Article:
Flight schools and other pilot-training organisations that operate as Approved Training Organisations (ATOs) are required by European regulation to have an Operations Manual (OM) and a Training Manual (TM). The training manual describes the training programmes for each of the courses that the ATO provides, the OM contains the other information and instructions that staff and students need for the ATO to operate.
What's included in an ATO Operations Manual?
The OM contains information and instructions to enable personnel to perform their duties and to give guidance to students on how to comply with course requirements. Like the OM for an airline the OM for an ATO consists of four parts:
General: The General part of the manual includes a description of the management of the ATO such as the duties and responsibilities of personnel, qualification requirements for instructors and flight and duty time limits.
Technical: The Technical part contains aircraft operating instructions. In most ATOs documents prepared by aircraft manufacturers, such as the Flight Crew Operating Manual (FCOM) or Pilots’ Operating Handbook (POH) are used for this.
Route: The Route part of the OM includes aircraft operating information such as flight planning, performance, weather minima and routes or areas to be used for flight training.
Training; The Training part of the OM describes the training and checking required for instructors. The training courses offered by the ATO are not in the OM, these are in a separate training manual (TM).
Instructions and information
A good OM does not just reproduce regulations, it describes how the ATO complies with those regulations.
As an example, regulations require that an ATO keeps records of students and their progress through training. The OM should describe how information is collected and recorded when a student is enrolled, after each training session or progress test and how all these records are checked before a course completion certificate is issued. The OM may include forms for recording this information or, if a computerised system is used, it should describe how entries are made The OM will also describe how information is stored, how it’s kept secure and who is allowed to access the information.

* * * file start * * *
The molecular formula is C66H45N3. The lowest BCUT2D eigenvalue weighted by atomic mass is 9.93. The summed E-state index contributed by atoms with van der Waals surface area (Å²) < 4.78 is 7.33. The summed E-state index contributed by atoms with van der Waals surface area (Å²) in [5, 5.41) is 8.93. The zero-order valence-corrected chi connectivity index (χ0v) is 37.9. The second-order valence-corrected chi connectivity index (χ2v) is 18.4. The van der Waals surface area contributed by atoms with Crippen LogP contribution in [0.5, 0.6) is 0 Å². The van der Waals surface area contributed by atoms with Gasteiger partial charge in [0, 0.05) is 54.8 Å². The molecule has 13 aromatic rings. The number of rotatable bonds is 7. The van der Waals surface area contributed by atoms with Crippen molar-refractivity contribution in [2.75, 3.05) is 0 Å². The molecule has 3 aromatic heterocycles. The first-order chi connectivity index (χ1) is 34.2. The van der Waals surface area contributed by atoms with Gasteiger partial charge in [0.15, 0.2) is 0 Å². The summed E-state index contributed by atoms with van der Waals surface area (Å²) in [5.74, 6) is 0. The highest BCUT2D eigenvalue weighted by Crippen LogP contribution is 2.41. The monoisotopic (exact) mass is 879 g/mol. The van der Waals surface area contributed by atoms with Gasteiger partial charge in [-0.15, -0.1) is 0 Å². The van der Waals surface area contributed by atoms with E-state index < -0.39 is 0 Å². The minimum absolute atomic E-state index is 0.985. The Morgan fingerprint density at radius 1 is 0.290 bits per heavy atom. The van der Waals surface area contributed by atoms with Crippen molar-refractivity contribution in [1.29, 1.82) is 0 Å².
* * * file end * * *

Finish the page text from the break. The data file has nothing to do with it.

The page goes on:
The OM should describe similar processes for qualification of instructors, suitability of training aircraft, safety risk management, annual audits etc.
Management System requirements
ATOs are required to have ‘management system documentation’. The way the European regulations are presented makes it look as though this is separate to the requirement for an OM but, in fact, the OM is part of the management system.
The management system documentation includes the ATO’s policies and procedures for safety management and compliance monitoring. These may be presented as separate volumes, i.e., a compliance monitoring manual and a safety management system (SMS) manual. Some ATOs put these into a combined organisation management manual (OMM).
Who is the manual for?
The OM and the other required manuals have to be submitted to the competent authority before an ATO certificate is issued. Changes to the manual also have to be submitted to the authority and some of these changes will require authority approval before they are implemented by the ATO. Having access to the OM helps the authority to see how the ATO is run and check that the ATO complies with regulations but the OM should not be written for the authority, it should be written for staff and students of the ATO.
A well written OM will be used by staff and students every day. It will give them the instructions they need and mean that they don’t need to constantly refer to regulations.
Do all flight schools need an Operations Manual?
Flight schools that offer training towards the light aircraft pilot licence (LAPL), the private pilot licence (PPL) and some of the associated ratings do not have to be approved. These schools can operate as Declared Training Organisations (DTO). DTOs are not required to have an OM; they are required to have a safety policy, procedures for safety management and written programmes for each course of training offered.
DTOs, like ATOs, need to keep detailed records, have suitable management personnel and conduct an ‘annual internal review’ (equivalent to the ATO compliance monitoring programme). DTOs will find it useful to have a set of documents describing these processes and a set of forms that can be used to keep accurate, reliable records.
If you operate an ATO or DTO or you are planning to start, then developing and maintaining the OM can be an onerous task. McKechnie Aviation LTD can assist with the production of a really useful set of documents, including the OM, that will help your business to run smoothly and to comply with all the applicable requirements.